Yesterday's Orange Line crash, in what used to be Van Nuys but is now Valley Glen, made me think about the corner of Woodman Avenue and Oxnard Street. I grew up in what they call a "garden apartment" not far from there. That it was an apartment complex was clear. The "garden" part was due to the trees and ivy, through which we would run, playing army, with baseball bats doubling as rifles, the last gasps of Vietnam nowhere on our grubby radar.
Back to Woodman and Oxnard. That corner was the center of my known universe. There used to be more shops than there are now. Most of those on the northwest corner were bulldozed to make way for apartments and condos. I remember when gas cost 43 cents a gallon at the Mobil station (which is still a Mobil station).
We used to go to a small grocery store on the southeast corner (since replaced by a mini-mall with seemingly nothing to offer -- who needs a water store?). The butcher once gave me a hand-made sausage that looked like it had every kind of animal part on the farm in it. It was spicy. And don't get me started on where or what the casing came from. I would get Bazooka bubble gum, with those little Bazooka Joe cartoons, for 2 cents apiece and Topps baseball cards, with equally card-like gum, for a quarter a pack.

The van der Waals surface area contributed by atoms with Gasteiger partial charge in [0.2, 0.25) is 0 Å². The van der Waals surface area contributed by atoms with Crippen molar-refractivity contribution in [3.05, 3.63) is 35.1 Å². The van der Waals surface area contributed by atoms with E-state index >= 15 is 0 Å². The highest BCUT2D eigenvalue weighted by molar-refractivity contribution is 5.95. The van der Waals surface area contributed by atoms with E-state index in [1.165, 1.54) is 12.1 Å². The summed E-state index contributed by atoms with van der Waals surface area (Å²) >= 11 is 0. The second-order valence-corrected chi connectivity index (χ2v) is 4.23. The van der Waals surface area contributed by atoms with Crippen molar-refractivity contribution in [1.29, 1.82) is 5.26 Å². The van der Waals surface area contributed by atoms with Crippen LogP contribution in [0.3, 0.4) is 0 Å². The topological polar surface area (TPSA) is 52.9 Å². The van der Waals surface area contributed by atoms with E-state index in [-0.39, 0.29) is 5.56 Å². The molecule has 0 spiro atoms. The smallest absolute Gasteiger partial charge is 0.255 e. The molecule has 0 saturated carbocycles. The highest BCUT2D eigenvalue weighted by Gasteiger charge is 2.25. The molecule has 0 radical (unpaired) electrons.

There was a beauty shop where my mother went weekly to get her hair done, a barbershop where I got my hair cut.
On the northwest corner, right next to the laundromat, there was liquor store where I got comic books to read while our clothes were spinning. On the other side was Phillip's TV, run by a quiet man named Phillip, who used to fix our set. Those TVs with tubes needed a lot of fixing. He even replaced the channel-changing knob a couple of times. (We barely had color, let alone a remote.) Not like today when you pretty much have a TV for 10 years with no trouble at all and throw it out when it stops working.
Remember those tube-testing machines they used to have at Sav-On and Thrifty? You'd pull your tubes from the set, take them to the drugstore and plug them into the appropriate socket. (I think they gave you little stick-on numbers so you'd know which tube came from which socket when you went to re-insert them in the back.) Then the machine's meter would tell you if the tube was good or bad. We weren't the type to even open the back of the TV set, lest we never get it working again. When I got a bit older, I'd take everything apart, but this was before I had access to a set of screwdrivers.
What's now the Matterhorn Chef restaurant used to be called Old Heidelberg. I've never eaten there -- Bavarian food wasn't and isn't something that appeals to the vegetarian in me. A funny place for a fancy-ish restaurant, but it's nice to know it's still there after all these years.